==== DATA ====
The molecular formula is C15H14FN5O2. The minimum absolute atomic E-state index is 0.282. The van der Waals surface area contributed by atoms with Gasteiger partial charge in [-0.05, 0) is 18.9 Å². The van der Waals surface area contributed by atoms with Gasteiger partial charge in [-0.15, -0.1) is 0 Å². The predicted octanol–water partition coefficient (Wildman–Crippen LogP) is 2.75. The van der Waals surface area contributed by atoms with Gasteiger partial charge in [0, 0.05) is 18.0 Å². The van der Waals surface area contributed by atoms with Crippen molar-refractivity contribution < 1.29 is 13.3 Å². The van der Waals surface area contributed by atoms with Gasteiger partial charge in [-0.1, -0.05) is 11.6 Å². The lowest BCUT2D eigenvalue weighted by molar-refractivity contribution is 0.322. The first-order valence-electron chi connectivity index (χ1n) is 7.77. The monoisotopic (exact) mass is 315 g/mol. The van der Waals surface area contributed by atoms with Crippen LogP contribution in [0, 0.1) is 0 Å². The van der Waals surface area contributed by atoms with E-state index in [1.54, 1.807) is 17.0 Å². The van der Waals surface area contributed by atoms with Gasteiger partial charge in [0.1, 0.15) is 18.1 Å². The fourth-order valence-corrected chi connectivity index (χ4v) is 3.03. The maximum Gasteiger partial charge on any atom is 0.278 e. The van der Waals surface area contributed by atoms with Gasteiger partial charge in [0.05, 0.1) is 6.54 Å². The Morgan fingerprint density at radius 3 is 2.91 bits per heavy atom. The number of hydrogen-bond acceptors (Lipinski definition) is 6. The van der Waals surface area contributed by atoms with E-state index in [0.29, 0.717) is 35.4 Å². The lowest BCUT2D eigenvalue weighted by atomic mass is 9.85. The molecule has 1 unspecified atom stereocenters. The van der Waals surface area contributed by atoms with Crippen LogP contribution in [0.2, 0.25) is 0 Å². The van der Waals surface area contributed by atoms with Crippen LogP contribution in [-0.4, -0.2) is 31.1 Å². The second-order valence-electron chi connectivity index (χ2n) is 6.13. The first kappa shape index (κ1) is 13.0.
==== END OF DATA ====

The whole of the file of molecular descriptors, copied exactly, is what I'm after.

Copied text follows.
The molecular formula is C15H14FN5O2. The minimum absolute atomic E-state index is 0.282. The van der Waals surface area contributed by atoms with Gasteiger partial charge in [-0.05, 0) is 18.9 Å². The van der Waals surface area contributed by atoms with Gasteiger partial charge in [-0.15, -0.1) is 0 Å². The predicted octanol–water partition coefficient (Wildman–Crippen LogP) is 2.75. The van der Waals surface area contributed by atoms with Gasteiger partial charge in [0, 0.05) is 18.0 Å². The van der Waals surface area contributed by atoms with Crippen molar-refractivity contribution < 1.29 is 13.3 Å². The van der Waals surface area contributed by atoms with Gasteiger partial charge in [-0.1, -0.05) is 11.6 Å². The lowest BCUT2D eigenvalue weighted by molar-refractivity contribution is 0.322. The first-order valence-electron chi connectivity index (χ1n) is 7.77. The monoisotopic (exact) mass is 315 g/mol. The van der Waals surface area contributed by atoms with Crippen LogP contribution in [0, 0.1) is 0 Å². The van der Waals surface area contributed by atoms with E-state index in [1.54, 1.807) is 17.0 Å². The van der Waals surface area contributed by atoms with Gasteiger partial charge in [0.1, 0.15) is 18.1 Å². The fourth-order valence-corrected chi connectivity index (χ4v) is 3.03. The maximum Gasteiger partial charge on any atom is 0.278 e. The van der Waals surface area contributed by atoms with Gasteiger partial charge in [0.05, 0.1) is 6.54 Å². The Morgan fingerprint density at radius 3 is 2.91 bits per heavy atom. The number of hydrogen-bond acceptors (Lipinski definition) is 6. The van der Waals surface area contributed by atoms with E-state index in [0.29, 0.717) is 35.4 Å². The lowest BCUT2D eigenvalue weighted by atomic mass is 9.85. The molecule has 1 unspecified atom stereocenters. The van der Waals surface area contributed by atoms with Crippen LogP contribution in [0.2, 0.25) is 0 Å². The van der Waals surface area contributed by atoms with Crippen LogP contribution in [-0.4, -0.2) is 31.1 Å². The second-order valence-electron chi connectivity index (χ2n) is 6.13. The first kappa shape index (κ1) is 13.0.